Strong interest in British-made pasta challenges ideas around authenticity in this market being reliant on provenance and points to opportunities for the small players in this space to disrupt the market. Italian pasta stalwart Barilla’s acquisition of a majority stake in London-based fresh pasta expert Pasta Evangelists speaks to the same.

The COVID-19/coronavirus outbreak fuelled a sharp uptick in the sales of pasta, rice and noodles. The lockdowns and restriction to curb the spread of the virus saw a rise in at-home meals and demand for products with a long shelf life and good value meals, driving demand for these starchy foods.

Concerns around health may prove a challenge for the pasta, rice and noodles market, as consumers put a greater focus on healthy eating in the wake of the pandemic. Half (51%) of pasta, rice and noodles eaters and buyers say that the nutritional content of pasta/rice/noodles is important to them, while 38% say they are actively limiting/reducing the amount of carbohydrates they eat.

There are also plenty of opportunities for the pasta, rice and noodles market. In the short term, the pressures on household incomes will fuel evenings in, the interest in replicating restaurant meals a strong opportunity for premium pasta, rice and noodle brands. Interest in rice-based recipes from less familiar cuisines and in new varieties of pasta point to potential for the market to drive ongoing relevance.

Key issues covered in this Report

  • The impact of COVID-19 on the pasta, rice and noodles market

  • Usage of pasta, rice and noodles

  • New launch activity in pasta, rice and noodles and product concepts of interest

  • Behaviours related to pasta, rice and noodles, and attitudes towards them

COVID-19: market context

The first COVID-19 cases were confirmed in the UK at the end of January, with a small number of cases in February. As the case level rose, the government ordered the closure of non-essential stores on 20 March.

A wider lockdown requiring people to stay at home except for essential shopping, exercise and work ‘if absolutely necessary’ followed on 23 March. It was not until 15 June that non-essential stores were allowed to re-open, followed by pubs, restaurants, hotels and hairdressers on 4 July, and many beauty businesses on 13 July.

By September, it had become clear that the UK was at the start of a second wave, and social distancing measures were intensified. Continued increases in infection numbers led to Wales implementing a two-week national lockdown from 19 October, England announcing a full month-long lockdown from 5 November, and Scotland introducing a new five-level system of coronavirus restrictions.

Despite these restrictions, however, case numbers continued to increase. All four UK nations tightened restrictions in January 2021, effectively leading to a full UK-wide lockdown. There is no defined end date for the lockdown, although the legislation regarding the English lockdown presented to Parliament extends to 31 March.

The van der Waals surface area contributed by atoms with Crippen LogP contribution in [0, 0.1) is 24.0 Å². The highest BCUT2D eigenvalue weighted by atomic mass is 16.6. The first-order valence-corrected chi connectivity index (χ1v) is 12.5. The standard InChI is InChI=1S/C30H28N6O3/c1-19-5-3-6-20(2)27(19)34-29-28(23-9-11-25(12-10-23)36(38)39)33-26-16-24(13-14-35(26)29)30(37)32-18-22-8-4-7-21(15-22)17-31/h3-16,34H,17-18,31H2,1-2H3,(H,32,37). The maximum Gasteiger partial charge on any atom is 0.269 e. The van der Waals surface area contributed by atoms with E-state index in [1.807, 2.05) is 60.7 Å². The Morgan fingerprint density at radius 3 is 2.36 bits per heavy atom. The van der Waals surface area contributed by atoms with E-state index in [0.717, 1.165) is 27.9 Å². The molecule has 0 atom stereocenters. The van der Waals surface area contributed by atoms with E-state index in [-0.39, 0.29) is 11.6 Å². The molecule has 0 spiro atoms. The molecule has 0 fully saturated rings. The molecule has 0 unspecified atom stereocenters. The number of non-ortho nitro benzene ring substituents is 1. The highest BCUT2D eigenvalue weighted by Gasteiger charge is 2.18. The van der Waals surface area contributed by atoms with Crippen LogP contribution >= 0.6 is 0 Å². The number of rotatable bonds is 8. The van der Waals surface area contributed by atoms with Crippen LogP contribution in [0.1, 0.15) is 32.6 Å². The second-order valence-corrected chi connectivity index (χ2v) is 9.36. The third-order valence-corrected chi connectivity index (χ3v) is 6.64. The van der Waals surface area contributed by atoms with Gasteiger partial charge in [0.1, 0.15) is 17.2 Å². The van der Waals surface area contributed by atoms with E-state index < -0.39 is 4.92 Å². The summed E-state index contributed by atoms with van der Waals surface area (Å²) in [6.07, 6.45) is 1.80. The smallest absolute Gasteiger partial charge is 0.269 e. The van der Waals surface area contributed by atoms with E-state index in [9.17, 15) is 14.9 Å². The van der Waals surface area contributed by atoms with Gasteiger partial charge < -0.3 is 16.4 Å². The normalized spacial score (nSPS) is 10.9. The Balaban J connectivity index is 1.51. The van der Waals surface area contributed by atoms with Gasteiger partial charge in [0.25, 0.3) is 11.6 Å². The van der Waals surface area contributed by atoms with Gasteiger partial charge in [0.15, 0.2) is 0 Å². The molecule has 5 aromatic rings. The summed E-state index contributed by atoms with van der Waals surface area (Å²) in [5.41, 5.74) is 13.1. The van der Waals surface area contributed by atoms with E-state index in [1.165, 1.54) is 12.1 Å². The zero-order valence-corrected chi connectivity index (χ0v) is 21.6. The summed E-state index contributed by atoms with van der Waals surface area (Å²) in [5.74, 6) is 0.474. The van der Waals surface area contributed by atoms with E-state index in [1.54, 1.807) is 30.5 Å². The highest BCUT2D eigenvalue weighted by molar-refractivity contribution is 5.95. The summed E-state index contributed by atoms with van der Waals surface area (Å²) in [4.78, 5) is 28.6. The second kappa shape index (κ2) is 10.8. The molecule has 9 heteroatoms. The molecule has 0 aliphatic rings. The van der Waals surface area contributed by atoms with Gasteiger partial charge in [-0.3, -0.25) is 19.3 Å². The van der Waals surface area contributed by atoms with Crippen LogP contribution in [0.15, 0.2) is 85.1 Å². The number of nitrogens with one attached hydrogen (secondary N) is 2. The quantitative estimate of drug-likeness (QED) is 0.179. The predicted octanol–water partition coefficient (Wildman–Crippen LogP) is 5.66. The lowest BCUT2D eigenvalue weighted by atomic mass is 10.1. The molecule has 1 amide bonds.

The UK’s vaccination programme started on 8 December 2020, and with both the Pfizer-BioNTech and the Oxford-AstraZeneca vaccines licenced for use in the UK, the government aims to offer a vaccine to 15 million people by mid-February.

Economic and other assumptions

Mintel’s economic assumptions are based on the Office for Budget Responsibility’s central scenario included in its November 2020 Fiscal Sustainability Report. The scenario suggests that UK GDP will have fallen by 11.3% in 2020, recovering by 5.5% in 2021 and 6.6% in 2022. GDP is not expected to return to pre-COVID levels until the fourth quarter of 2022. The central scenario has unemployment peaking at 7.5% in Q2 2021.

The current uncertainty means that there is wide variation in the range of forecasts, however, and this is reflected in the OBR’s own scenarios. In its upside scenario, economic activity returns to pre-COVID-19 levels by Q4 2021. Its more negative scenario, by contrast, would mean that GDP does not recover until Q3 2024.

The second wave of infections and subsequent lockdowns means that the short-term prospects for the country are consistent with the OBR’s negative scenario, but this needs to be balanced against the fact that the vaccine rollout is ahead of even the OBR’s central scenario. Medium- to long-term, then, we are still basing our forecasts and market analysis on the OBR’s central economic scenario.

Products covered in this Report

This Report examines the UK retail market for pasta, rice and noodles. Mintel’s definition covers products sold through the grocery retail channel and direct to consumers and includes:

  • Pasta – dry, chilled, frozen, canned and pouch formats

  • Rice – dry, ready-to-heat (chilled and ambient) and frozen formats

  • Noodles – dry, ready-to-cook wet ambient, chilled and frozen formats

  • Instant hot snacks – instant dry noodles, pasta and rice snacks, instant ambient microwaveable pasta and rice snacks

Excluded from this Report:

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